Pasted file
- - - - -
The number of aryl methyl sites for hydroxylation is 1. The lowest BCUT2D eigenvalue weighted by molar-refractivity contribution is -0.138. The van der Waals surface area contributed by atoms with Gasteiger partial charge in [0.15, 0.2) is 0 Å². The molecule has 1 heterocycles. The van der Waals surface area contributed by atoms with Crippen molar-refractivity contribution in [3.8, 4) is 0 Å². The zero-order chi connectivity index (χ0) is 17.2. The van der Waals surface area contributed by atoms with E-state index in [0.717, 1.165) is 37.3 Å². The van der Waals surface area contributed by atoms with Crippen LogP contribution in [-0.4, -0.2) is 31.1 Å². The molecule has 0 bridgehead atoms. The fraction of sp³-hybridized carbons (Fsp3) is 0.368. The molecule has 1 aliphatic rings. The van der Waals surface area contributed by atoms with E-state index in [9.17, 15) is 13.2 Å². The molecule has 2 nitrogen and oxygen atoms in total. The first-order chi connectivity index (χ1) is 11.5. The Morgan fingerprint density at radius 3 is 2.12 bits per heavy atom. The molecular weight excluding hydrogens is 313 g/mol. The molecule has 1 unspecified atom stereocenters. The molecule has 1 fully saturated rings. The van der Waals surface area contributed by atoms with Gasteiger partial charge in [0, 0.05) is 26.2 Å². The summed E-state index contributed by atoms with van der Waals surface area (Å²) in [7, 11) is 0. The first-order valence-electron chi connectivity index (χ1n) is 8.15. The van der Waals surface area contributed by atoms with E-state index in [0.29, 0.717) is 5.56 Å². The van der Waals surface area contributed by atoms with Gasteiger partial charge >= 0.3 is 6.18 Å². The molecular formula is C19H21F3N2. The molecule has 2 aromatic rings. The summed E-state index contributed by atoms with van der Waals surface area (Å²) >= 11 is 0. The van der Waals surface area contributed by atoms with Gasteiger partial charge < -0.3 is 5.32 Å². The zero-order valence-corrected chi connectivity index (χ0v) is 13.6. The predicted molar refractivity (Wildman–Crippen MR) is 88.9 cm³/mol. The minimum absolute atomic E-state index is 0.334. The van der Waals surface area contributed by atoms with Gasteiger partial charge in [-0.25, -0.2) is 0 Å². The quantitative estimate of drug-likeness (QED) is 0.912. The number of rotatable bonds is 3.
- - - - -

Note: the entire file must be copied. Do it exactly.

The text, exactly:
The number of aryl methyl sites for hydroxylation is 1. The lowest BCUT2D eigenvalue weighted by molar-refractivity contribution is -0.138. The van der Waals surface area contributed by atoms with Gasteiger partial charge in [0.15, 0.2) is 0 Å². The molecule has 1 heterocycles. The van der Waals surface area contributed by atoms with Crippen molar-refractivity contribution in [3.8, 4) is 0 Å². The zero-order chi connectivity index (χ0) is 17.2. The van der Waals surface area contributed by atoms with E-state index in [0.717, 1.165) is 37.3 Å². The van der Waals surface area contributed by atoms with Crippen LogP contribution in [-0.4, -0.2) is 31.1 Å². The molecule has 0 bridgehead atoms. The fraction of sp³-hybridized carbons (Fsp3) is 0.368. The molecule has 1 aliphatic rings. The van der Waals surface area contributed by atoms with E-state index in [9.17, 15) is 13.2 Å². The molecule has 2 nitrogen and oxygen atoms in total. The first-order chi connectivity index (χ1) is 11.5. The Morgan fingerprint density at radius 3 is 2.12 bits per heavy atom. The molecular weight excluding hydrogens is 313 g/mol. The molecule has 1 unspecified atom stereocenters. The molecule has 1 fully saturated rings. The van der Waals surface area contributed by atoms with Gasteiger partial charge in [0, 0.05) is 26.2 Å². The summed E-state index contributed by atoms with van der Waals surface area (Å²) in [7, 11) is 0. The first-order valence-electron chi connectivity index (χ1n) is 8.15. The van der Waals surface area contributed by atoms with E-state index in [0.29, 0.717) is 5.56 Å². The van der Waals surface area contributed by atoms with Gasteiger partial charge >= 0.3 is 6.18 Å². The molecular formula is C19H21F3N2. The molecule has 2 aromatic rings. The summed E-state index contributed by atoms with van der Waals surface area (Å²) >= 11 is 0. The van der Waals surface area contributed by atoms with Gasteiger partial charge < -0.3 is 5.32 Å². The zero-order valence-corrected chi connectivity index (χ0v) is 13.6. The predicted molar refractivity (Wildman–Crippen MR) is 88.9 cm³/mol. The minimum absolute atomic E-state index is 0.334. The van der Waals surface area contributed by atoms with Gasteiger partial charge in [-0.25, -0.2) is 0 Å². The quantitative estimate of drug-likeness (QED) is 0.912. The number of rotatable bonds is 3.